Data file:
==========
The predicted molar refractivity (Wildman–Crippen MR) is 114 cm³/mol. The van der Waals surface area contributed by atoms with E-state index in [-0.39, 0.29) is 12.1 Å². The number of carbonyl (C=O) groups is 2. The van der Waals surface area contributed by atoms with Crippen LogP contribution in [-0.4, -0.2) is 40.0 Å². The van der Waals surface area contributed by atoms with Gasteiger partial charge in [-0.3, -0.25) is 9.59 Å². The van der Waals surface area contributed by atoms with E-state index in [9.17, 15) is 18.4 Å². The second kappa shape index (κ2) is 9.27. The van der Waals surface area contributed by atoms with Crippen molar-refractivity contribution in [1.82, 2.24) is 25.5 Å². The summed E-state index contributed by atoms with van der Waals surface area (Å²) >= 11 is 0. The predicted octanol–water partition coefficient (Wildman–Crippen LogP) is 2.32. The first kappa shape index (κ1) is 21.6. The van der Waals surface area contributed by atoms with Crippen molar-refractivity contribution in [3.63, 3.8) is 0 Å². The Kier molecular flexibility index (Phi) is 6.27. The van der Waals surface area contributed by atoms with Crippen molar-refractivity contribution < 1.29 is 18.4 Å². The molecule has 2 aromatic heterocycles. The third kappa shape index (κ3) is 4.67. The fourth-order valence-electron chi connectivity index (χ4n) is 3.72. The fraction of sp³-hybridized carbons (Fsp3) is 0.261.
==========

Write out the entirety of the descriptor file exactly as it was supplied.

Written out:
The predicted molar refractivity (Wildman–Crippen MR) is 114 cm³/mol. The van der Waals surface area contributed by atoms with E-state index in [-0.39, 0.29) is 12.1 Å². The number of carbonyl (C=O) groups is 2. The van der Waals surface area contributed by atoms with Crippen LogP contribution in [-0.4, -0.2) is 40.0 Å². The van der Waals surface area contributed by atoms with Gasteiger partial charge in [-0.3, -0.25) is 9.59 Å². The van der Waals surface area contributed by atoms with E-state index in [9.17, 15) is 18.4 Å². The second kappa shape index (κ2) is 9.27. The van der Waals surface area contributed by atoms with Crippen molar-refractivity contribution in [1.82, 2.24) is 25.5 Å². The summed E-state index contributed by atoms with van der Waals surface area (Å²) >= 11 is 0. The predicted octanol–water partition coefficient (Wildman–Crippen LogP) is 2.32. The first kappa shape index (κ1) is 21.6. The van der Waals surface area contributed by atoms with Crippen molar-refractivity contribution in [3.63, 3.8) is 0 Å². The Kier molecular flexibility index (Phi) is 6.27. The van der Waals surface area contributed by atoms with Crippen molar-refractivity contribution < 1.29 is 18.4 Å². The molecule has 2 aromatic heterocycles. The third kappa shape index (κ3) is 4.67. The fourth-order valence-electron chi connectivity index (χ4n) is 3.72. The fraction of sp³-hybridized carbons (Fsp3) is 0.261.